Overintensity: Muscle tension and breathing difficulties are the most common signs of overintensity. Most triathletes indicate that when they’re too intense, they feel tension in their shoulders and their legs—which happen to be the two most important physical areas for triathletes—though you can feel tension anywhere in your body. If a swimmer’s shoulders are tense, the motion of her strokes will shorten and she won’t be able to swim with ease or power. When a runner’s legs are tense, he loses the ability to run with smoothness and rhythm.

Many triathletes also report that their breathing becomes short and choppy when they get nervous. This can prevent them from getting enough oxygen into their system and cause them to tire quickly. I’ve also found that the smoothness of triathletes’ movement tends to mirror their breathing. If your breathing is long and smooth, so is your movement. If your breathing is abrupt and uneven, your movements are jerky and uncomfortable.

Triathletes who are overly intense often exhibit poor posture and a stiff gait. Muscle tension causes their shoulders to rise and their body to close up. Triathletes’ technique often suffers when they’re overly intense, because anxiety disrupts coordination and flow. For example, your swim stroke or run stride may feel awkward. Triathletes who are anxious also increase the pace of the race. For example, an overly intense cyclist may go out too fast early in the bike leg and have nothing left for the run.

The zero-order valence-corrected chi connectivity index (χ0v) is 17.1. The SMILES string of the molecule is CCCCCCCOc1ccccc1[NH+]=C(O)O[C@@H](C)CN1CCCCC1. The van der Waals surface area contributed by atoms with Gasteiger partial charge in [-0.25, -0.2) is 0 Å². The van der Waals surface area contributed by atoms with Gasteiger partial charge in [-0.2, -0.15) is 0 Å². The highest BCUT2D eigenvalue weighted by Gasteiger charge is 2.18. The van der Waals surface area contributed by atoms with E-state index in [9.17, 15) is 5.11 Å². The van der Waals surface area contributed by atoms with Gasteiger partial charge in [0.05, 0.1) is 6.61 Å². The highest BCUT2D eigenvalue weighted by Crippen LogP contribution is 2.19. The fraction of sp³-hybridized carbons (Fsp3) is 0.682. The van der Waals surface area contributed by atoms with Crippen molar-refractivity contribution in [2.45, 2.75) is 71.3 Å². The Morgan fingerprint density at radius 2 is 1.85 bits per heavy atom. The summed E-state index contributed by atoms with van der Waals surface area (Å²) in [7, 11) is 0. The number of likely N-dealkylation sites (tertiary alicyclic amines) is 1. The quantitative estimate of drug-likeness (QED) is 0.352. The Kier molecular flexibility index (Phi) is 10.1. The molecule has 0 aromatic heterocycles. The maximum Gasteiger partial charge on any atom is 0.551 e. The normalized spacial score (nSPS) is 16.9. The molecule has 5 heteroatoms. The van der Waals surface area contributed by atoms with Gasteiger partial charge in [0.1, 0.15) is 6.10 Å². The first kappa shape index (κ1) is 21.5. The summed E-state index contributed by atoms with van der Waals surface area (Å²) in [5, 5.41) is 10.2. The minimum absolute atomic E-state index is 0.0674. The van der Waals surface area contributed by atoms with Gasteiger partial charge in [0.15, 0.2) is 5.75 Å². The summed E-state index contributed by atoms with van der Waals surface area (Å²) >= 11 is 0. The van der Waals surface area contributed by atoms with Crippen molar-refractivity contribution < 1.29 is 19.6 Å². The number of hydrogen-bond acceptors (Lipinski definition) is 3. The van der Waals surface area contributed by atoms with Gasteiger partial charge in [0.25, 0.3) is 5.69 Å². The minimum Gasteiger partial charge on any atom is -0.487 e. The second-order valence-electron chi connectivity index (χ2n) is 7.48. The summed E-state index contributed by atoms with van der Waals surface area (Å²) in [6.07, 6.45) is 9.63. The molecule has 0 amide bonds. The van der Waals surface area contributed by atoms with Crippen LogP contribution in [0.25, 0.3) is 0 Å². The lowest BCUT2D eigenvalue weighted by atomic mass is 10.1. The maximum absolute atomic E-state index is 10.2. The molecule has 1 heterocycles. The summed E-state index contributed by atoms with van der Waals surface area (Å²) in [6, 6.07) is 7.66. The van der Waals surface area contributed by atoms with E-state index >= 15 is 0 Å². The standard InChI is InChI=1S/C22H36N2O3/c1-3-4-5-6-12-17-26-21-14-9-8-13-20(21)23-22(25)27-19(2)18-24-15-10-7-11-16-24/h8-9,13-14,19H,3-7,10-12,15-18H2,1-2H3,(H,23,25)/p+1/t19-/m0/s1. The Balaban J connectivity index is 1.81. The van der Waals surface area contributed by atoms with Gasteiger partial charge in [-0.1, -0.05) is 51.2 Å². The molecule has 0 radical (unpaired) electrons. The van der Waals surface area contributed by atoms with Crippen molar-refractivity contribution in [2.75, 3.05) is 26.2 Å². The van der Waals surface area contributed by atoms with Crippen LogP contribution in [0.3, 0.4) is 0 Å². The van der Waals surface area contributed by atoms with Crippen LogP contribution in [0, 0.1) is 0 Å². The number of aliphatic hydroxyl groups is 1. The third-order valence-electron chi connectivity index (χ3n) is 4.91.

Overintensity negatively affects triathletes mentally as well. Anxiety lowers confidence and causes doubts. The physical and mental discomfort produces negative emotions such as frustration, anger, and depression. The anxiety, doubts, and negative emotions hurt focus by drawing triathletes’ attention away from performing their best and towards how badly they feel.

Underintensity: Though not as common, triathletes can also experience underintensity during a race. The most common symptoms of underintensity are low energy and lethargy. Triathletes lack the adrenaline they need to give their best effort. Though not as discomforting as overintensity, underintensity hurts performance equally because triathletes lack the physical requisites such as strength and endurance to meet the demands of triathlon.

Mentally, underintensity undermines motivation. Triathletes just don’t feel like being out there. The lack of interest caused by low intensity also impairs their focus because they’re easily distracted and have difficulty staying concentrated on their race efforts.

The Line Between Intensity and Tensity

The ultimate goal of prime intensity is to find the precise line between intensity (at which your body performs its best) and tensity (yes, that is actually a word; when performance declines). The closer you can get to that line, the more your body will work for you in performing your best. If you cross the line to tensity, your body will no longer be physically capable of high level of performance.

Great triathletes have the ability to do two things related to this line. First, they have a clear understanding of where that line is for them (i.e., their ideal intensity), so they can “tightrope walk” on it, thereby maximizing what their bodies can give them. Second, they’re able to stay on that line longer and more consistently than other triathletes, which enables them to perform at a consistently higher level from start to finish.

In my next article, I’ll show you how to identify what your ideal intensity is based on past experience and by experimenting in your training.

Do you want to take the next step in training your mind to perform your best in training and on race day? Here are four options for you: